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Journal article

Canada must make broadband infrastructure a priority [Information deficit: Canadian Solutions 2001]

1 Jan 2002
Description

Maggie Matear is the Director of Operations for the Northeastern Ontario Communications Network (NEOnet), a northern Ontario community-based network. She co-ordinates a non-profit strategic planning "gateway organization" for community capacity building in the information, communication, and technology (ICT) sectors. As advocates, facilitators, and educators, she and her team have a mandate to overcome the digital divide that separates this rural region from its urban counterparts. Her current priority is to ensure that northern communities have both the awareness and the infrastructure they need to benefit from applications such as videoconferencing, distance education, and telemedicine. Maggie is a member of the Ontario Community Access Program Task Force and sits on the region's Telecommunications Sectoral Steering Committee. Northeastern Ontario Communications Network, 2 - 70 Mountjoy Street, Timmins, ON P4N 4V7. E-mail: mmatear@neonet.on.ca

In June 2001, Canada's Minister of Industry, Brian Tobin, released the findings of the National Broadband Task Force, a consortium of public- and private-sector stakeholders from across the country. Entitled The New National Dream: Networking the Nation for Broadband Access (National Broadband Task Force, 2001), the report advised the government on how best to achieve its goal of providing high-speed broadband access to all Canadians by 2004. It elaborated on the concept of a digital divide in Canada, and discussed the economic and social development opportunities inherent in universal connectivity. The high-profile report suggested a $1.3-billion price tag to establish equitable access to all communities.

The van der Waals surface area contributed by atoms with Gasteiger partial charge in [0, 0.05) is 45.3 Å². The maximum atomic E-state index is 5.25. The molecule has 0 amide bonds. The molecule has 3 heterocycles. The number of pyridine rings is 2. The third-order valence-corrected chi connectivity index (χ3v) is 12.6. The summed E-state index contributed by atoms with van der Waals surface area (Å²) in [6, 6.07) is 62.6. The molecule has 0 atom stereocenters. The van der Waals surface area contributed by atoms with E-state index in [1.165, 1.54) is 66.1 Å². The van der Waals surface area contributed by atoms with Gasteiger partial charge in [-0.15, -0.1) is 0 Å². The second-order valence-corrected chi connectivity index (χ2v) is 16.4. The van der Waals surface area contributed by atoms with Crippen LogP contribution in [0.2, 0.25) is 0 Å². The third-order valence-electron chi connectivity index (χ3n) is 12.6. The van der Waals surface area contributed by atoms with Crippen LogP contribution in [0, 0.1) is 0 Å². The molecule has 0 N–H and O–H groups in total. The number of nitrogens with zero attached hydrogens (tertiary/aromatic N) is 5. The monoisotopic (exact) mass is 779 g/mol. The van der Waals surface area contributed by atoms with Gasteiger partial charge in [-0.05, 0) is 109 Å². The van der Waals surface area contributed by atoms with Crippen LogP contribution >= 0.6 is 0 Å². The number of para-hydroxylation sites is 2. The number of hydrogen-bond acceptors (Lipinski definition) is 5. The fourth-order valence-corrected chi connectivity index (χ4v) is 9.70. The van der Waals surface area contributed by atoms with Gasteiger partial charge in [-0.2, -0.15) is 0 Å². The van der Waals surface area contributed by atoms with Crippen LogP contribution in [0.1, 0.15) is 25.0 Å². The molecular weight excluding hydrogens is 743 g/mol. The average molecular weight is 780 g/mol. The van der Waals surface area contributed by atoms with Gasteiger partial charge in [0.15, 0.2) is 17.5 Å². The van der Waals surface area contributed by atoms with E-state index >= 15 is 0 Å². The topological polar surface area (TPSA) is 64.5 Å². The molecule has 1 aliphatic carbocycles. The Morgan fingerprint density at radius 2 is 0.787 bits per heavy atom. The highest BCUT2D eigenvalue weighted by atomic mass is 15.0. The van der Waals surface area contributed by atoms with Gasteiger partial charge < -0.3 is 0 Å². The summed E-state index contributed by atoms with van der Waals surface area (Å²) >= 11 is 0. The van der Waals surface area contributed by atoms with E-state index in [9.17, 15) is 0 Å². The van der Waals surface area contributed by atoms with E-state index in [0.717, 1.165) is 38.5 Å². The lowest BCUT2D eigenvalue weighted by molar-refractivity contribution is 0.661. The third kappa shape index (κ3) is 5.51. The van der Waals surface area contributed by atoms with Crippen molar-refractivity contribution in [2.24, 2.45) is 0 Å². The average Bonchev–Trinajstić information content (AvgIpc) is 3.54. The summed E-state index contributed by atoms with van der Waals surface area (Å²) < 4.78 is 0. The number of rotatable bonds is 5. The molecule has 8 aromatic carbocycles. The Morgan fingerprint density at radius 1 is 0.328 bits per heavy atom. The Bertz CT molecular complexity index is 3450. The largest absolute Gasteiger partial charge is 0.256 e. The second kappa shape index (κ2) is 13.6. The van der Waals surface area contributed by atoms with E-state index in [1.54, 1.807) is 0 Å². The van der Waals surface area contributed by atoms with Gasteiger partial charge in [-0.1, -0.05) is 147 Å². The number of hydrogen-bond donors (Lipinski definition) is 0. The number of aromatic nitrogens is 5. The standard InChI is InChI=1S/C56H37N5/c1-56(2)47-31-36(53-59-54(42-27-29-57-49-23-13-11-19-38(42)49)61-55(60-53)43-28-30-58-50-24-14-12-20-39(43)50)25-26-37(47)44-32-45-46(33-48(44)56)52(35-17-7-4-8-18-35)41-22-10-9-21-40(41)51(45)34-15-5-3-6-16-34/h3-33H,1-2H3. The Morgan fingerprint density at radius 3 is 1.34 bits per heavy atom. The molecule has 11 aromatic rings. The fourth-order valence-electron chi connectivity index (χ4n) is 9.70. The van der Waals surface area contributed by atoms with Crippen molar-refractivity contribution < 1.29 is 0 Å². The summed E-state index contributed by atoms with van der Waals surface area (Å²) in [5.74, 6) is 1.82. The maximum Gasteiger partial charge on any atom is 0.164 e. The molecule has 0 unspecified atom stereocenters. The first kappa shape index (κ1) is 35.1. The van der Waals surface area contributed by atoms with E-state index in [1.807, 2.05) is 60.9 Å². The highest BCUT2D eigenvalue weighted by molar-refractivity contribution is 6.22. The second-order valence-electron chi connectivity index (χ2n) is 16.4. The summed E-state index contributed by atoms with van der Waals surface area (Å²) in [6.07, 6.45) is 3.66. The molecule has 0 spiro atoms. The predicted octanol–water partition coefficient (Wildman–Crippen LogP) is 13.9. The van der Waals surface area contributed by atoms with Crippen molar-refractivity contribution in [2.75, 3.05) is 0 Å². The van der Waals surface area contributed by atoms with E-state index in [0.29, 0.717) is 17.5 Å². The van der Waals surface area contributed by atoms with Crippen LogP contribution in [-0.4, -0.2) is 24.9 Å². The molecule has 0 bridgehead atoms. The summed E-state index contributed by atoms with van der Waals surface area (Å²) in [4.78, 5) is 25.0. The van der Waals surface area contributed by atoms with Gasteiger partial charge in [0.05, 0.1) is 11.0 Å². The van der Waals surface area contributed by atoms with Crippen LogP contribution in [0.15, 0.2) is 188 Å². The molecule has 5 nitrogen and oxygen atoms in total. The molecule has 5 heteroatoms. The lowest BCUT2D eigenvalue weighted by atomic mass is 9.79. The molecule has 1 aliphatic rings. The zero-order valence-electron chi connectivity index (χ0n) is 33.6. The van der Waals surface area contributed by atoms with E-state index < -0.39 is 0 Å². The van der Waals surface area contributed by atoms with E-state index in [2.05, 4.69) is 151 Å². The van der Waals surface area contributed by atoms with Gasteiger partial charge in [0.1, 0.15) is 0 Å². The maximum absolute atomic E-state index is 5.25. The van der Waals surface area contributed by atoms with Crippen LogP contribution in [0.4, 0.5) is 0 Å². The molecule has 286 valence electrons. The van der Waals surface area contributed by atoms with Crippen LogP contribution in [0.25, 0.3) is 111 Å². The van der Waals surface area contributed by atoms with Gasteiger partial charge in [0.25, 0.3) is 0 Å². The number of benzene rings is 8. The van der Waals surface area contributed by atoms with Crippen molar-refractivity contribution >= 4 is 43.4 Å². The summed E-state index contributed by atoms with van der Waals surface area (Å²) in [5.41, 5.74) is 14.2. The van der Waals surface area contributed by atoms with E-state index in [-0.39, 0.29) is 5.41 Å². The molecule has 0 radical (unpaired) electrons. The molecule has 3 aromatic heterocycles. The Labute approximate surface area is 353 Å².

The evolving global marketplace has exerted considerable pressure on Canadian businesses. Business-to-business (B2B) ecommerce is transforming traditional operational models, reducing costs for both the business and consumers. For example, using on-line "e-markets" to aggregate demand and negotiate better prices can result in cost savings of up to 39% for businesses and organizations (Goldman Sachs, 1999, p. 18). Suppliers of B2B products and services realize higher profits from increased operational efficiencies, better client relationships, and lower inventory costs. Although Canada ranks first in the world in Internet use (Internet Industry Alamanac, September 2000), on a per capita basis Canadian business owners are well behind their U.S. and European counterparts in establishing B2B initiatives (Goldman Sachs, 2001, p. 9). Investing in more infrastructure to ensure access--particularly in the remote areas that generate Canada's commodity products--may help close the gap.

Publication Details
Volume: 
Vol.27
Issue: 
No.4
Publication Place: 
Toronto, Canada
Language: 
Published year only: 
2002
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